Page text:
- Paperback: 192 pages
- Publisher: Regal (January 2, 2008)
- Language: English
- ISBN-10: 0830745319
- ISBN-13: 978-0830745319
- Product Dimensions: 5.5 x 0.4 x 8.5 inches
- Shipping Weight: 8.5 ounces (View shipping rates and policies)
- Average Customer Review: 154 customer reviews
- Amazon Best Sellers Rank: #716,232 in Books (See Top 100 in Books)
Enter your mobile number or email address below and we'll send you a link to download the free Kindle App. Then you can start reading Kindle books on your smartphone, tablet, or computer - no Kindle device required.
To get the free app, enter your mobile phone number.
Other Sellers on Amazon
+ $3.99 shipping
+ $3.99 shipping
+ $3.99 shipping
Fusion: Turning First-Time Guests into Fully-Engaged Members of Your Church Paperback – January 2, 2008
The Amazon Book Review
Author interviews, book reviews, editors picks, and more. Read it now
Frequently bought together
Customers who bought this item also bought
From the Back Cover
About the Author
Try the Kindle edition and experience these great reading features:
Read reviews that mention
Showing 1-4 of 154 reviews
There was a problem filtering reviews right now. Please try again later.
As I was reading this book, every time I would find myself doubting Searcy’s methods and even questioning some of his motives, he would continue to point his readers to the fact that his primary desire isn’t to grow his church but to point people to a relationship with Jesus Christ. While it can sometimes feel as if the method used by Searcy’s Journey Church is too calculated and idealistic, everything he shares comes from what they have practiced, all of which has been found effective.
So much of what is shared within “Fusion” has to do with intentionality and purpose. If you don’t have a plan in place to draw and keep visitors, then you shouldn’t be surprised when first time visitors quickly turn into last time visitors as well. Searcy even challenges his readers that it is our responsibility as followers of Christ to show hospitality to everyone that God brings us.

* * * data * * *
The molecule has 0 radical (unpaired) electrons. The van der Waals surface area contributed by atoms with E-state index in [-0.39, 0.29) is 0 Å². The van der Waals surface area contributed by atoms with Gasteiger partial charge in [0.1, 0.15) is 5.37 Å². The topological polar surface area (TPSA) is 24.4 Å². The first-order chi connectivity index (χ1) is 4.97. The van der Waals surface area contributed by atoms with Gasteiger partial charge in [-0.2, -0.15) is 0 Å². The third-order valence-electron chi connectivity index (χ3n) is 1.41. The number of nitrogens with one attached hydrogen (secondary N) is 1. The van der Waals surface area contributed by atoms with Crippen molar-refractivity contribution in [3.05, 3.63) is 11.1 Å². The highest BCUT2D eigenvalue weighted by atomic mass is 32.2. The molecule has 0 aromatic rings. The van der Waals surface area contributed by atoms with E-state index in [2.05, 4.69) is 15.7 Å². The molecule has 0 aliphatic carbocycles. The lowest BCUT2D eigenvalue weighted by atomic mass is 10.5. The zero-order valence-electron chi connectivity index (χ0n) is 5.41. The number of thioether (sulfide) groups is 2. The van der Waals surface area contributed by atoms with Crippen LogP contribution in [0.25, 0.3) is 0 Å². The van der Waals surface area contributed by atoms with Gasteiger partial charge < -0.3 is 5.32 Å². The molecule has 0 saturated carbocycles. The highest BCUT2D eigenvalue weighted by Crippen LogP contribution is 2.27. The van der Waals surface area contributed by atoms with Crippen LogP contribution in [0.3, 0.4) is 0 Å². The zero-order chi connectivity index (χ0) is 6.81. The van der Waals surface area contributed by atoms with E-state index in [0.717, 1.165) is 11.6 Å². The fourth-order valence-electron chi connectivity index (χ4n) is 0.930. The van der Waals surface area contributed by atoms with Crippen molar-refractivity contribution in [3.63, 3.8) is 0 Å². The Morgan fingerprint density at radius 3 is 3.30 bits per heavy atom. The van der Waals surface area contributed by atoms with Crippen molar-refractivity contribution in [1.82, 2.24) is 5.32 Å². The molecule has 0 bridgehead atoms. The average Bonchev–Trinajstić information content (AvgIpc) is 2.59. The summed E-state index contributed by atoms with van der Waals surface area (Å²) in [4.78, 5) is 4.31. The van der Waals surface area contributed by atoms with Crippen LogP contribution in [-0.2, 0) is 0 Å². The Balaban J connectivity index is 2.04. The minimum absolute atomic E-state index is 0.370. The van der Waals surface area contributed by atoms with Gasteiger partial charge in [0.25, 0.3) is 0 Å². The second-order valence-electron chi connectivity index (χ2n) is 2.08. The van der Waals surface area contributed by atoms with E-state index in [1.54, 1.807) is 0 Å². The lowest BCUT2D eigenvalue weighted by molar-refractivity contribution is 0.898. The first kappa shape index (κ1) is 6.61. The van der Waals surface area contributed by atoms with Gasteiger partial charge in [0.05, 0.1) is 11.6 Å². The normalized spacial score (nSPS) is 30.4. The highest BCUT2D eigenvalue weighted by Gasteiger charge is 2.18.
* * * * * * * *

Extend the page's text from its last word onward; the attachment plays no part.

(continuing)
Some people may grow uncomfortable with treating the church like a business, but Searcy says that businesses actually do a better job than churches of showing hospitality. Searcy writes that visitors will decide within the first seven minutes of their visit whether or not they will give your church a second chance.
Everything that is written here is practical and able to be practiced. Intentionality and strategy seem to be the name of the game as Searcy freely shares many resources that are used by his church. There is an appendix including many of the tools and resources that Searcy’s church uses. He points the reader towards a website where they can gain access to additional resources. Searcy seems determined for people to succeed at assimilating people into their churches.
It could be easy for someone in Searcy’s position to come across as arrogant or pompous, but I never got that sense from him in this book. He writes as someone who genuinely wants to share with others the success that he has experienced. I never felt like there was anything other than a humble tone from Searcy in this book, which is what makes it that much more compelling, at least to me. It’s hard not to read this book and feel encouraged, invigorated, and ready to go and tackle the awesome task and responsibility of assimilating visitors into the life and service of your church.